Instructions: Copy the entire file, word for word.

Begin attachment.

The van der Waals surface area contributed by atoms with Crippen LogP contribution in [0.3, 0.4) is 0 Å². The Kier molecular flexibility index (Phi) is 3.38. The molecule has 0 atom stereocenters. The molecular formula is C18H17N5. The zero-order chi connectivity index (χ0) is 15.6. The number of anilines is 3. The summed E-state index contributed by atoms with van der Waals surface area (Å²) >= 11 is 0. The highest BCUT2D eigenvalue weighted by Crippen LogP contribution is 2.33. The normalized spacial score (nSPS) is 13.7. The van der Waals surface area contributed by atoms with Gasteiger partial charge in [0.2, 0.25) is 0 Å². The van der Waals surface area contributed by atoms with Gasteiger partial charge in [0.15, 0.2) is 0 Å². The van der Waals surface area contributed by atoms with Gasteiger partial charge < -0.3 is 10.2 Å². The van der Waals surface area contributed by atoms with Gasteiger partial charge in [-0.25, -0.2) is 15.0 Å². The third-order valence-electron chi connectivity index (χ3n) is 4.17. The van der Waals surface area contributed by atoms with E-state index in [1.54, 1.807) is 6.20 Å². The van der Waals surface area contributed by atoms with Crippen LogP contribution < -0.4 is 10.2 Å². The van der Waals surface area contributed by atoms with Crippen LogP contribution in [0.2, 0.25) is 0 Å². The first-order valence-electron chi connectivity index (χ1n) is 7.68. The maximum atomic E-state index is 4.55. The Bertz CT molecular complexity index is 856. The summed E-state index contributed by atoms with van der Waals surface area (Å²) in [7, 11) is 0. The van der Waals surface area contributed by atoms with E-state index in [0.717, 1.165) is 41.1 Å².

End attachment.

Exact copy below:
The van der Waals surface area contributed by atoms with Crippen LogP contribution in [0.3, 0.4) is 0 Å². The Kier molecular flexibility index (Phi) is 3.38. The molecule has 0 atom stereocenters. The molecular formula is C18H17N5. The zero-order chi connectivity index (χ0) is 15.6. The number of anilines is 3. The summed E-state index contributed by atoms with van der Waals surface area (Å²) >= 11 is 0. The highest BCUT2D eigenvalue weighted by Crippen LogP contribution is 2.33. The normalized spacial score (nSPS) is 13.7. The van der Waals surface area contributed by atoms with Gasteiger partial charge in [0.2, 0.25) is 0 Å². The van der Waals surface area contributed by atoms with Gasteiger partial charge in [0.15, 0.2) is 0 Å². The van der Waals surface area contributed by atoms with Gasteiger partial charge < -0.3 is 10.2 Å². The van der Waals surface area contributed by atoms with Gasteiger partial charge in [-0.25, -0.2) is 15.0 Å². The third-order valence-electron chi connectivity index (χ3n) is 4.17. The van der Waals surface area contributed by atoms with E-state index in [1.54, 1.807) is 6.20 Å². The van der Waals surface area contributed by atoms with Crippen LogP contribution < -0.4 is 10.2 Å². The van der Waals surface area contributed by atoms with Crippen LogP contribution in [0.2, 0.25) is 0 Å². The first-order valence-electron chi connectivity index (χ1n) is 7.68. The maximum atomic E-state index is 4.55. The Bertz CT molecular complexity index is 856. The summed E-state index contributed by atoms with van der Waals surface area (Å²) in [7, 11) is 0. The van der Waals surface area contributed by atoms with E-state index in [0.717, 1.165) is 41.1 Å².